So don’t get stuck on that whole “content is king” thing. It has value, but it turns out to be a small piece of a much bigger social business puzzle. Start focusing on the other pieces. The ones that actually create value, drive business, and boost loyalty. (Ironically, they may be cheaper than content creation.) Properly monitoring channels for threats, opportunities, reactions and consumer queries would be a great place to start.

Cheers,

The Tickr team.

As always, feel free to like us on Facebook, follow us on Twitter (we promise never to spam you with junk), and of course try the free version of Tickr. You can always upgrade to Pro or Enterprise later, but only if you want to.)

We’ll keep things simple: no matter who you’re rooting for, today’s a big day in politics. A historic day. Either President Barack Obama gets four more years, or Mitt Romney wins his bid for the White House. Most US political polls have the candidates in a dead heat. Voter suppression efforts seem to be getting some attention in various parts of the US. Voter turnout is still, as we write this, a big question mark. A lot of things could happen in the next 48, maybe even 72 hours. One of the two candidates could win in a landslide and the whole thing could be over by midnight. Or it could be a virtual tie, and the election could be dragged out for days.

What we know is this: The next couple of days will be the biggest political event in social media’s short lifespan. Millions of people will be tweeting, blogging, updating their Facebook accounts, posting photos and videos, discussing their experiences, their opinions, their hopes and fears and dreams. Millions of people will be sharing their election with the rest of the world, and for those of us who study human behavior online and offline, it’s going to be a fascinating experiment in qualitative and quantitative digital data mapping.

To make your digital experience as fun, rewarding and immersive as possible, we’ve put together a short list of digital tools you might want to dedicate a screen, device or browser tab to.  If you have any to share that you feel should figure on this list, definitely share them with us. We’ll add them.

1. Build a 2012 Election Watch Tickr page.

Track news, blog posts, tweets, instagram photos and more on just one self-refreshing page with a timeline-based activity graph. You can drill down into every time block and see what’s going on, or you can just let the content windows give you a general sense for the latest news and opinions. It’s really easy.

If you don’t have a pro account, just use the free trial version. You won’t get every single piece of content that the pro and enterprise versions would dig up, but you will get a pretty good feel for what is going on. Anything that goes viral or gets any traction at all will turn up in the feed. (In a way, the free version turns out to be a nice skimming-off-the-top option sometimes.)

Click here or on the screen shot below to go to the page we already set up for you. If you want to build your own election watch page, click here and follow the simple instructions.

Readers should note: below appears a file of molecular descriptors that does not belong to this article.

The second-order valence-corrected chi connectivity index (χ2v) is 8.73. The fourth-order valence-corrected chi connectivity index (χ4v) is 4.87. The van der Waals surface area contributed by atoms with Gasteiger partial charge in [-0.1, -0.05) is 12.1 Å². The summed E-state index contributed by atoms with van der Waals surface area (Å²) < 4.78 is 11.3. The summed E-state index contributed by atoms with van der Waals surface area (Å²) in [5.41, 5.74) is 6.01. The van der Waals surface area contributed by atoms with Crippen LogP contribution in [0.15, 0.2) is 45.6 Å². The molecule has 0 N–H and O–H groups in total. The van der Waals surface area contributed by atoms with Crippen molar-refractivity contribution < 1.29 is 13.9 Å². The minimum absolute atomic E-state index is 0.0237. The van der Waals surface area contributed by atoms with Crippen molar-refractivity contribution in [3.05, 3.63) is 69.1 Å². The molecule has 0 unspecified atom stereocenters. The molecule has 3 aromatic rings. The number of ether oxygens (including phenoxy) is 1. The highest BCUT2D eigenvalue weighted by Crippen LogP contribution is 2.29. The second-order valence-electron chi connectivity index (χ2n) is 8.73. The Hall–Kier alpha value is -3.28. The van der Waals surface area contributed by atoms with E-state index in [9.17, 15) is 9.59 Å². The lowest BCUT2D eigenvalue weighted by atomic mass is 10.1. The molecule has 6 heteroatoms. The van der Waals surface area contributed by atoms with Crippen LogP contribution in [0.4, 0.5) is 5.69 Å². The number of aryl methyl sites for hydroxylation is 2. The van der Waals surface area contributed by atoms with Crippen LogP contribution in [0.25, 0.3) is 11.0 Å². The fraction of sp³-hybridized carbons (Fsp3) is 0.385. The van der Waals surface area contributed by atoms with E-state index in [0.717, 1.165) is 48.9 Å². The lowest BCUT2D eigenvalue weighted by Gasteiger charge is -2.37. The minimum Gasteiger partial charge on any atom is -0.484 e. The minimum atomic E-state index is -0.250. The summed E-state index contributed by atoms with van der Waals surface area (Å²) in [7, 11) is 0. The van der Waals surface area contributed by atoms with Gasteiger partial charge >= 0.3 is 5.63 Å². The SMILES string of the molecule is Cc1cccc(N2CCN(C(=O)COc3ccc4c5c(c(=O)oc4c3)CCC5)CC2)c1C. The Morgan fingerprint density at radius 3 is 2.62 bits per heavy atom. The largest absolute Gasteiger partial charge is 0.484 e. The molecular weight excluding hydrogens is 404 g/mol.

2. As poll results start to come in, test out possible scenarios with the Wall Street Journal’s interactive election map. See if you can predict the outcome of the election before anyone else does. It even has the 2004 and 2008 election maps for you to reference, which is kind of handy. Check it out:

3. As results get more certain as time goes by, use the New York Times’ 512 Paths to the White House online app to help you quickly understand where things can go next. All you have to do is scroll your cursor over any part of the tree to see where things go from there. When a state gets called, click on it (above the graph) and the app will rebuild the graph for you. If either of the candidates gets the required amount of electoral votes to win, you will be rewarded with their beaming mug. It’s slick and clever, and we really like that one. Here’s what it looks like before the counting begins:

4. Nate Silver’s Five Thirty Eight blog has been one of the most talked prognostication resources this year. This is your chance to see if the numbers guy was right (again). There are tons of great resources on that page, so definitely devote a tab to it. You’ll want to consult it regularly.

 5. Still from the New York Times, also check out the interactive electoral map. We like the geovolume blocks & bubbles design. It’s also interactive, so you can let the site create scenarios for you, or you can create your own by just moving the states around from one side of the screen to the other. Pretty slick.

 

Note: Many of these tools also allow you to track state and other elections, so feel free to dig deeper than the big Presidential race.

Between those five tools, Google’s Politics & Elections page and your favorite TV channels, you should be set to track the final sprint of the election like a pro.

If you have time, don’t forget to come say hi to us on Twitter and Facebook. And may the best candidate win.

Cheers, and see you on the other side of this one.

Update:

6. Here’s another cool interactive resource you might enjoy. (Hat tip to Sally Crunch – @MaverickNY on twitter –  and Jamie Cara Kennedy.) It’s C-Span’s historical map of the electoral college. By scrolling along the timeline, you can see how every presidential election played out since 1900 (McKinley-Bryan). You’ll be seeing red and blue for days, but it’s a fascinating way to visualize history using a simple political map.